What is faith-based action?
So-called "faith-based" organizations are charity groups that incorporate religious principles into their missions. These groups may operate out of individual churches or other congregations, or they may be independent organizations that bring together several different religious bodies around a particular social issue, like prison ministry, drug rehabilitation, or child care.
What is charitable choice, and how does it relate to Bush's Office of Faith-Based and Community Initiatives?
Authored by Sen. John Ashcroft, "charitable choice" is the provision of the 1996 welfare reform law that allows religiously oriented charities to receive government money. The "choice" in "charitable choice" means that faith-based groups can compete with secular nonprofit organizations for government money. The newly-established office will be charged with regulating how charitable choice should be implemented on a national level.
How is this different from what religious groups already do?
Churches that wanted to get government money for social services such as homeless shelters or after-school programs used to be required to form separate tax-exempt nonprofit organizations in order to receive the funds. These nonprofits were separate, secular entities, and religious symbols, Bible study, and proselytizing, for example, were strictly forbidden. Charitable choice allows some religious expression into programs that receive government money--for example, a picture of Jesus may hang on the wall of a church soup kitchen.
Can these groups still proselytize if they get government money?
No, they probably will be prohibited from "proselytizing" -- although defining that word will be a big battle. Under current law, faith-based groups can clearly state that part of their mission is religious, they can hold Bible study classes, and they can post religious symbols in their buildings, but they can't in any way make social services contingent upon participation in any of these activities, nor can they use tax dollars to buy Bibles or other religious objects.
Why is Bush so enthusiastic about the potential for faith-based groups?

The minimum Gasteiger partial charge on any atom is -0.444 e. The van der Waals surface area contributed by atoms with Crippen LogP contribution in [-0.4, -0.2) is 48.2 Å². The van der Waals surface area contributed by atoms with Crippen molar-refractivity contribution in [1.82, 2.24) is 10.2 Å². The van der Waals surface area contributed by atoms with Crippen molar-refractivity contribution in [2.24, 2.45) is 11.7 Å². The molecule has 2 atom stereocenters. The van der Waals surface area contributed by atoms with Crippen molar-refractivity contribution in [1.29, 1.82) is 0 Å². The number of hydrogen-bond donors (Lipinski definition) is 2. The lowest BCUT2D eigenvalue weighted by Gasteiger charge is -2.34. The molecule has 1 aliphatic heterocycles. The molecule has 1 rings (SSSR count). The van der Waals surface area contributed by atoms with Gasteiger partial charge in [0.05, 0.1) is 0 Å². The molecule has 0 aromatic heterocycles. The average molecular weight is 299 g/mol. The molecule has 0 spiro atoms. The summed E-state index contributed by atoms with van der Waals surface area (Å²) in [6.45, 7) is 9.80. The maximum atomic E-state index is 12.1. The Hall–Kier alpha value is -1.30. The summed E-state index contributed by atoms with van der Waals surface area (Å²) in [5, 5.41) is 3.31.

Bush credits prayer as a pivotal influence in his own life; he says a conversation with the Rev. Billy Graham and subsequent Bible study and daily prayer led to his 1985 decision to stop drinking. Because of this experience, he often talks about the "transformative" power of prayer to change people's behavior, and he supports organizations--like the Prison Fellowship Ministry in Caty, Texas--that recognize the connection between the physical needs of the poor and their "spiritual" needs. The architect of "compassionate conservatism," Marvin Olasky, and former Indianapolis Mayor Stephen Goldsmith--now a chief policy adviser on faith-based issues--were important influences on Bush in this area.
Although Bush has not directly addressed this issue in Monday's announcement, the 1996 charitable choice law stipulates that religious groups will be able to discriminate in terms of whom they hire to work or volunteer in their organizations. For example, they will be able to require a belief in Jesus as the Messiah as a condition for hiring. But they will absolutely not be allowed to withhold services from people in the community who come to them for help but might not share their religious orientation.
What do you do if you don't want to go to a faith-based provider?
Part of the charitable-choice provision--and part of Bush's proposal for funding faith-based groups--is a requirement that a so-called "secular alternative" to religion-based services be available. So if a person goes to a drug rehabilitation program but feels uncomfortable with prayers that begin each session, he or she may choose another accessible program that has no religious component.
How does Bush's faith-based agenda relate to compassionate conservatism?
Faith-based organizations are "compassionate" because they are based on the premise that prayer and religious community are necessary components of improving the lives of the poor and needy. They are "conservative" because while they will receive government funds for some of their programs, Bush hopes the groups will share the burden of providing for poor Americans with the government.